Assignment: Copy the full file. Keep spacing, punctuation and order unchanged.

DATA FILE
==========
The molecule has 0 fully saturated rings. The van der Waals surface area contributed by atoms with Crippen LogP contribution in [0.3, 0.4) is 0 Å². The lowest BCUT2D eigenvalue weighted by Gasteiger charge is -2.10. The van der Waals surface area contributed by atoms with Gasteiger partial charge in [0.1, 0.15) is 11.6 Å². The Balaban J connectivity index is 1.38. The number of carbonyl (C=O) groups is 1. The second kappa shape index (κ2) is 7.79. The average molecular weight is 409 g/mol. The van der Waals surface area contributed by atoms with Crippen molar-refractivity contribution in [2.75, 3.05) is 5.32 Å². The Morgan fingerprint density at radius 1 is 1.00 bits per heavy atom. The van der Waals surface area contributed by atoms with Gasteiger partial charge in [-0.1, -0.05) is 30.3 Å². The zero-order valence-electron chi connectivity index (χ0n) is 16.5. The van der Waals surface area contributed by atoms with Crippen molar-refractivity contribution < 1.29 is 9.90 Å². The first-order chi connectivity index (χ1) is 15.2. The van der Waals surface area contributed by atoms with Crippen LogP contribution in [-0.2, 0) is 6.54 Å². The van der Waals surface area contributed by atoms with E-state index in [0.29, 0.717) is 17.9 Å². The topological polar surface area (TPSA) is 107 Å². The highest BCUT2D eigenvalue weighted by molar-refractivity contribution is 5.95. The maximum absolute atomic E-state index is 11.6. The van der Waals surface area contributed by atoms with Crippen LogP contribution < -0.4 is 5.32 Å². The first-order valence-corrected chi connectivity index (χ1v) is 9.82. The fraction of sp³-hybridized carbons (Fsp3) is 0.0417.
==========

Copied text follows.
The molecule has 0 fully saturated rings. The van der Waals surface area contributed by atoms with Crippen LogP contribution in [0.3, 0.4) is 0 Å². The lowest BCUT2D eigenvalue weighted by Gasteiger charge is -2.10. The van der Waals surface area contributed by atoms with Gasteiger partial charge in [0.1, 0.15) is 11.6 Å². The Balaban J connectivity index is 1.38. The number of carbonyl (C=O) groups is 1. The second kappa shape index (κ2) is 7.79. The average molecular weight is 409 g/mol. The van der Waals surface area contributed by atoms with Crippen molar-refractivity contribution in [2.75, 3.05) is 5.32 Å². The Morgan fingerprint density at radius 1 is 1.00 bits per heavy atom. The van der Waals surface area contributed by atoms with Gasteiger partial charge in [-0.1, -0.05) is 30.3 Å². The zero-order valence-electron chi connectivity index (χ0n) is 16.5. The van der Waals surface area contributed by atoms with Crippen molar-refractivity contribution < 1.29 is 9.90 Å². The first-order chi connectivity index (χ1) is 15.2. The van der Waals surface area contributed by atoms with Crippen LogP contribution in [-0.2, 0) is 6.54 Å². The van der Waals surface area contributed by atoms with E-state index in [0.29, 0.717) is 17.9 Å². The topological polar surface area (TPSA) is 107 Å². The highest BCUT2D eigenvalue weighted by molar-refractivity contribution is 5.95. The maximum absolute atomic E-state index is 11.6. The van der Waals surface area contributed by atoms with Crippen LogP contribution < -0.4 is 5.32 Å². The first-order valence-corrected chi connectivity index (χ1v) is 9.82. The fraction of sp³-hybridized carbons (Fsp3) is 0.0417.